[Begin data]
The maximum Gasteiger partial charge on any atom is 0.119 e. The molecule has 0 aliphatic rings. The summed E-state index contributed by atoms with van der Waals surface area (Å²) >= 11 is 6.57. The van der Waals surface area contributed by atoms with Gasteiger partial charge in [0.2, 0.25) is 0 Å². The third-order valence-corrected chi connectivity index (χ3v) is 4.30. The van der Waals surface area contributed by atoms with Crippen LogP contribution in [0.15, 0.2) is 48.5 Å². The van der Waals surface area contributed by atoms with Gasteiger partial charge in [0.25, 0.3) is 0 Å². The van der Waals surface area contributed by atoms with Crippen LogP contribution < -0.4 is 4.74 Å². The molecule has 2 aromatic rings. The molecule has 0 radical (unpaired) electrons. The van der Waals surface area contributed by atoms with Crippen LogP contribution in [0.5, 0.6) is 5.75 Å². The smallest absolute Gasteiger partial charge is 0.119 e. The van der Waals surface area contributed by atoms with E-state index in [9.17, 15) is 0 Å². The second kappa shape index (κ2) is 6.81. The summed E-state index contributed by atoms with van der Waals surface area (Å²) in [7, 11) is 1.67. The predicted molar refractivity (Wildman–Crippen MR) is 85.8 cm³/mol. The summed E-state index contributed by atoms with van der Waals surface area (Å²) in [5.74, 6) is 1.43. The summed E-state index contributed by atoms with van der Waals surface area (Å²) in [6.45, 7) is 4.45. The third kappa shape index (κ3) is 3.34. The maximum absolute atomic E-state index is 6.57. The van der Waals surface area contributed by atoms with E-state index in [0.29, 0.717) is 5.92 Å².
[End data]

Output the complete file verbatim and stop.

The maximum Gasteiger partial charge on any atom is 0.119 e. The molecule has 0 aliphatic rings. The summed E-state index contributed by atoms with van der Waals surface area (Å²) >= 11 is 6.57. The van der Waals surface area contributed by atoms with Gasteiger partial charge in [0.2, 0.25) is 0 Å². The third-order valence-corrected chi connectivity index (χ3v) is 4.30. The van der Waals surface area contributed by atoms with Crippen LogP contribution in [0.15, 0.2) is 48.5 Å². The van der Waals surface area contributed by atoms with Gasteiger partial charge in [0.25, 0.3) is 0 Å². The van der Waals surface area contributed by atoms with Crippen LogP contribution < -0.4 is 4.74 Å². The molecule has 2 aromatic rings. The molecule has 0 radical (unpaired) electrons. The van der Waals surface area contributed by atoms with Crippen LogP contribution in [0.5, 0.6) is 5.75 Å². The smallest absolute Gasteiger partial charge is 0.119 e. The van der Waals surface area contributed by atoms with E-state index in [9.17, 15) is 0 Å². The second kappa shape index (κ2) is 6.81. The summed E-state index contributed by atoms with van der Waals surface area (Å²) in [7, 11) is 1.67. The predicted molar refractivity (Wildman–Crippen MR) is 85.8 cm³/mol. The summed E-state index contributed by atoms with van der Waals surface area (Å²) in [5.74, 6) is 1.43. The summed E-state index contributed by atoms with van der Waals surface area (Å²) in [6.45, 7) is 4.45. The third kappa shape index (κ3) is 3.34. The maximum absolute atomic E-state index is 6.57. The van der Waals surface area contributed by atoms with E-state index in [0.29, 0.717) is 5.92 Å².